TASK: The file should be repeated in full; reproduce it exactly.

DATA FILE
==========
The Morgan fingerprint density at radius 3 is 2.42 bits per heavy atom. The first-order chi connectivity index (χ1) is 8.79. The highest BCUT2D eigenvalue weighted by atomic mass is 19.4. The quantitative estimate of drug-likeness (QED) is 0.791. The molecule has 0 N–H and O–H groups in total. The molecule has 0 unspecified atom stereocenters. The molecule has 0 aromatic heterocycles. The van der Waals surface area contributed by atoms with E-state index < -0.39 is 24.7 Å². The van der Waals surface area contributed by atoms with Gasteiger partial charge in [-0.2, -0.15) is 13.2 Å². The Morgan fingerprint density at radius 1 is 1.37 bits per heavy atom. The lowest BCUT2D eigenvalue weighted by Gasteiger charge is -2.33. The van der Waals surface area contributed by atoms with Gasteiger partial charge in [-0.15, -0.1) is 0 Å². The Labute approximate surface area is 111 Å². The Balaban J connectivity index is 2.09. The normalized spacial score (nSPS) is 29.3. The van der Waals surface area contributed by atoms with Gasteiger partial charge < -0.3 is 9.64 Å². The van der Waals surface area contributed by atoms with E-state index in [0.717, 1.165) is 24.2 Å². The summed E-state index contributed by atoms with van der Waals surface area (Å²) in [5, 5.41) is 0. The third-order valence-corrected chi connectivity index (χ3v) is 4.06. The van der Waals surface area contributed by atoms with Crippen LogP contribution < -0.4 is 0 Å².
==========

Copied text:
The Morgan fingerprint density at radius 3 is 2.42 bits per heavy atom. The first-order chi connectivity index (χ1) is 8.79. The highest BCUT2D eigenvalue weighted by atomic mass is 19.4. The quantitative estimate of drug-likeness (QED) is 0.791. The molecule has 0 N–H and O–H groups in total. The molecule has 0 unspecified atom stereocenters. The molecule has 0 aromatic heterocycles. The van der Waals surface area contributed by atoms with E-state index < -0.39 is 24.7 Å². The van der Waals surface area contributed by atoms with Gasteiger partial charge in [-0.2, -0.15) is 13.2 Å². The Morgan fingerprint density at radius 1 is 1.37 bits per heavy atom. The lowest BCUT2D eigenvalue weighted by Gasteiger charge is -2.33. The van der Waals surface area contributed by atoms with Gasteiger partial charge in [-0.15, -0.1) is 0 Å². The Labute approximate surface area is 111 Å². The Balaban J connectivity index is 2.09. The normalized spacial score (nSPS) is 29.3. The van der Waals surface area contributed by atoms with Gasteiger partial charge < -0.3 is 9.64 Å². The van der Waals surface area contributed by atoms with E-state index in [0.717, 1.165) is 24.2 Å². The summed E-state index contributed by atoms with van der Waals surface area (Å²) in [5, 5.41) is 0. The third-order valence-corrected chi connectivity index (χ3v) is 4.06. The van der Waals surface area contributed by atoms with Crippen LogP contribution < -0.4 is 0 Å².